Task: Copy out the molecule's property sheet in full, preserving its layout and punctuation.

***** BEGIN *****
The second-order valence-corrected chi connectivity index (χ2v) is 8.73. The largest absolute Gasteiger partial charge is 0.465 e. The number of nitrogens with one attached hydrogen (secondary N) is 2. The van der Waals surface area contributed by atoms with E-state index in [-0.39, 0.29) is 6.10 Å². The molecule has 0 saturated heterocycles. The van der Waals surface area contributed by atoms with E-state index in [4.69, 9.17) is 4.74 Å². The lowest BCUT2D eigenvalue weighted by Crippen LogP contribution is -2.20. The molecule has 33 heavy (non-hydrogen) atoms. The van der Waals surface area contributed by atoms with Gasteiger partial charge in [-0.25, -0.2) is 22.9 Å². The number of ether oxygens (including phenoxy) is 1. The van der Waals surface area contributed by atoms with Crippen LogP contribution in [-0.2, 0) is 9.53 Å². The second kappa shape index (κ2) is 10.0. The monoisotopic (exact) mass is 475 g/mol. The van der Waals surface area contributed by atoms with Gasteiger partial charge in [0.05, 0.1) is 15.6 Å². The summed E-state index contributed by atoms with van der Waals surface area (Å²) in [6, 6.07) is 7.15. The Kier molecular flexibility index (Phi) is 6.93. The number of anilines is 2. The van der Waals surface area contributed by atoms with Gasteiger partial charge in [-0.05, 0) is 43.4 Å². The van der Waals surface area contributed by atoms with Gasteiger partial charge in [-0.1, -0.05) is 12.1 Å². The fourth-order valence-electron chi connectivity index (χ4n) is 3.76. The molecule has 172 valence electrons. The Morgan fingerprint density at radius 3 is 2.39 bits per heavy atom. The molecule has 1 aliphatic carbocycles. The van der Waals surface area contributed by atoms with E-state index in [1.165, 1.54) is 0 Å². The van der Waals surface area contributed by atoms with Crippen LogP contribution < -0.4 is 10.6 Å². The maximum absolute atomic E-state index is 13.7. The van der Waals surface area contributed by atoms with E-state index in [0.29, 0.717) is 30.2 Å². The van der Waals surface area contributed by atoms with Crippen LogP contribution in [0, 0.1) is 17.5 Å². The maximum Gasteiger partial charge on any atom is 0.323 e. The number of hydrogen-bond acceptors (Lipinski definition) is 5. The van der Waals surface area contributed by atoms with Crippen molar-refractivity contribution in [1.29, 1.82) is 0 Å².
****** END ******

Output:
The second-order valence-corrected chi connectivity index (χ2v) is 8.73. The largest absolute Gasteiger partial charge is 0.465 e. The number of nitrogens with one attached hydrogen (secondary N) is 2. The van der Waals surface area contributed by atoms with E-state index in [-0.39, 0.29) is 6.10 Å². The molecule has 0 saturated heterocycles. The van der Waals surface area contributed by atoms with E-state index in [4.69, 9.17) is 4.74 Å². The lowest BCUT2D eigenvalue weighted by Crippen LogP contribution is -2.20. The molecule has 33 heavy (non-hydrogen) atoms. The van der Waals surface area contributed by atoms with Gasteiger partial charge in [-0.25, -0.2) is 22.9 Å². The number of ether oxygens (including phenoxy) is 1. The van der Waals surface area contributed by atoms with Crippen LogP contribution in [-0.2, 0) is 9.53 Å². The second kappa shape index (κ2) is 10.0. The monoisotopic (exact) mass is 475 g/mol. The van der Waals surface area contributed by atoms with Gasteiger partial charge in [0.05, 0.1) is 15.6 Å². The summed E-state index contributed by atoms with van der Waals surface area (Å²) in [6, 6.07) is 7.15. The Kier molecular flexibility index (Phi) is 6.93. The number of anilines is 2. The van der Waals surface area contributed by atoms with Gasteiger partial charge in [-0.05, 0) is 43.4 Å². The van der Waals surface area contributed by atoms with Gasteiger partial charge in [-0.1, -0.05) is 12.1 Å². The fourth-order valence-electron chi connectivity index (χ4n) is 3.76. The molecule has 172 valence electrons. The Morgan fingerprint density at radius 3 is 2.39 bits per heavy atom. The molecule has 1 aliphatic carbocycles. The van der Waals surface area contributed by atoms with E-state index in [1.165, 1.54) is 0 Å². The van der Waals surface area contributed by atoms with Crippen LogP contribution < -0.4 is 10.6 Å². The maximum absolute atomic E-state index is 13.7. The van der Waals surface area contributed by atoms with E-state index in [0.29, 0.717) is 30.2 Å². The van der Waals surface area contributed by atoms with Crippen LogP contribution in [0, 0.1) is 17.5 Å². The maximum Gasteiger partial charge on any atom is 0.323 e. The number of hydrogen-bond acceptors (Lipinski definition) is 5. The van der Waals surface area contributed by atoms with Crippen molar-refractivity contribution in [1.29, 1.82) is 0 Å².